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Welcome to Fly Fishing The Salt! If you are just discovering the joys of fly fishing the salt (or salt chuck as some call it) here you will find information to steer you in the right direction. Tips on what equipment to use, why, where and how to fish. And we will try to include a little inspiration to get you going. For the experienced salt water angler, there will be personal stories about real fishermen and their experiences, tips on what flies for which fish and techniques that work. Your stories and articles are also most welcome. Share the knowledge and adventure. Pass it on! This is for you.

It's Show Time: Part 4
Baby Tarpon Show

By Capt. Doug Sinclair

Publisher's Note: If you missed Part 1, 2, and 3 of Show Time, start HERE.

At half-passed noon, we motored over to the launch site and tied off at the docks. Trailers were backed down the ramp and the boats were loaded for the trip to our Tarpon shoot.

"JB, where are we headed?" asked Henry. "Just a spot along some old mangroves and backwater estuary. We won't even need the boats, but we should take them anyway," came his reply.

So off we went, eating our sandwiches in the car and sipping soft drinks now and then. We motored back over the Inter-coastal Waterway. Back up Jensen Beach. Past the sign that said, "Ft Pierce, 5 miles." I kept thinking, "where are we going?"

Just past the big nuclear plant we made a hard left turn into a chain-link fenced area and gate. JB got out of the truck and went over to unlock the gate. Henry and I were puzzled. I kept thinking, "I'm towing my boat in there." The 'road' was a path in the grass with tire tracks on either side. This was a narrow track and built up causeway over a large marsh area. The sides dropped down to the waters edge and there was just enough room to tow the boat in through it. A couple of times we had to get out and physically move boulders or branches so that there would be enough room for the trailer tires to get through. I wish I had taken my chain-saw.

I envisioned the trailer slipping and having to call for a chopper to airlift us out. This was not the place to be trailering a boat. Having said that, this turned out to be as beautiful an area with large oaks and mangroves and flats like I'd never seen.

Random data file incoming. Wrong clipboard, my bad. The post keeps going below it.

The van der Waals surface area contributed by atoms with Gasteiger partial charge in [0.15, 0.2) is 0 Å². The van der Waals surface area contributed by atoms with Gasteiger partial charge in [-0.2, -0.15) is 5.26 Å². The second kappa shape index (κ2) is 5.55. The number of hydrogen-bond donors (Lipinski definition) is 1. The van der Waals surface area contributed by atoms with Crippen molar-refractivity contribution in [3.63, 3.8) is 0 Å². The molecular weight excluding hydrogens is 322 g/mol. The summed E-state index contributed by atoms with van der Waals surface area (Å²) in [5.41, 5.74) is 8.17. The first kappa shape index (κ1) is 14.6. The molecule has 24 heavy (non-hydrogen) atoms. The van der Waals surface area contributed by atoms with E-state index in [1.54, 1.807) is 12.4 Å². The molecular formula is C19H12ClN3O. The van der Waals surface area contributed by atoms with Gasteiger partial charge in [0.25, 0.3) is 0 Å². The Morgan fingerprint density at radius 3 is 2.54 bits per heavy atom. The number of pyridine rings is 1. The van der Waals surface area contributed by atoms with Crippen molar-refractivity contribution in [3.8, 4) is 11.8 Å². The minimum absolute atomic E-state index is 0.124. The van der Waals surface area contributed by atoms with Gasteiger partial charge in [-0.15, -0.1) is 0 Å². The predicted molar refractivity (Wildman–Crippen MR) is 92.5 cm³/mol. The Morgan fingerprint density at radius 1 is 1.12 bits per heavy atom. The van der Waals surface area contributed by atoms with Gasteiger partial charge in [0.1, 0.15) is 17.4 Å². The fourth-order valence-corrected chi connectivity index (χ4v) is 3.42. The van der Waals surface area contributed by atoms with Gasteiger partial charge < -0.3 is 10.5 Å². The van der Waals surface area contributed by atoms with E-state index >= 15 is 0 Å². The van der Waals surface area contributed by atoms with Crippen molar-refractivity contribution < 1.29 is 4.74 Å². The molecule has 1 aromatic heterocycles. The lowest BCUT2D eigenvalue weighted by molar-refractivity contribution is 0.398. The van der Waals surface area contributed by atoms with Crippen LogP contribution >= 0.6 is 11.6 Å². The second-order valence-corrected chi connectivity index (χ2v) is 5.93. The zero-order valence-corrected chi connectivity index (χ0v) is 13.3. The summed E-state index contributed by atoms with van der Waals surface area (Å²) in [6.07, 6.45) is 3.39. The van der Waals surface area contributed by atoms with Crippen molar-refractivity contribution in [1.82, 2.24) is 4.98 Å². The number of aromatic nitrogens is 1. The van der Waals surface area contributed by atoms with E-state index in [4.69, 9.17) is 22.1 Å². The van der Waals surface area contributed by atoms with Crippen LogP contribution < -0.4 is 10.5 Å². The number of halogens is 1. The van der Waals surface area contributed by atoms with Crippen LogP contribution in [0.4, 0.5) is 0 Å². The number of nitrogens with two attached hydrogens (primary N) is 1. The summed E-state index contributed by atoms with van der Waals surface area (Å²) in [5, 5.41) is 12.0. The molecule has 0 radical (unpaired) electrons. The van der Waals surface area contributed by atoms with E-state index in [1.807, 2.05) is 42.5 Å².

And, did I forget to tell you about the tarpon? They were there. This was a nursery for Tarpon babies. Baby tarpon in the 10 to 15 pound range were everywhere. We stopped at every clearing and most outflow areas. Ponds were linked by culverts to the Indian River and I'm sure that's how the big tarpon got in there to foster their young.

This was an angler's dream come true. The first pond we came to, Henry jumped out and grabbed a 6-weight rod from the boat and ran over to the culvert. He looked like a kid who had never been to a candy store. Tails were everywhere, even their dorsals cut the surface. But there were also low overhanging trees and branches sticking up from the bottom. The slew had a culvert pump that was moving a lot of water and bait and the baby tarpon were munching anything that moved.

The first fly out caught a baby in the 8-pound range. He was so wiry it was tough trying to take his picture. He did not want anything to do with us. Not big enough for the show, so he went back. Now Henry was working the water line around the slew gate.

Bead-eye Clousers (#6 with weed guards) were our choice of fly along with Borski Sliders (#6). The tarpon would come over and roll on the fly, just like a dog rolling in the grass. We saw more rolling tarpon than I would like to mention. We had long pants on for the show, and except for Henry we were protected from the mosquitos.

We traveled 4 miles on this back road, and fished countless breaks along the causeway. I bet we saw at least a couple of thousand tarpon. Yes, more than a thousand tarpon. We fished with Clousers, Borskis, San Juan Worms, Snake Flies, Redfish Divers. I bet we tried every fly that was in my boat. But the best was the old Hot Lips fly.

We scored time and again, with each cast a baby tarpon. Quite honestly baby tarpon are more fun than wrestling with a giant tarpon for two hours. By 5 pm we had caught and released our arm's limit of baby tarpon and what a show this will make.

What a relief after days of catching and releasing Jack Cravelle. Now planning is in the works for our next shows, which are being filmed this coming week. We planned it around Easter week thinking that the timing might bring us luck.

Please don't teach your trash to swim. ~ Doug

About Doug:

Capt. Doug Sinclair has relocated from New Smyrna Beach, Florida to Grantsboro, NC. He specializes in fly-fishing and light tackle charters. Doug charters the Coastal Carolina area of New Bern or Oriental. Catch him on the web at www.flyfishacademy.net or call him at (252) 745-3500. Doug is also a Sponsor here on FAOL.

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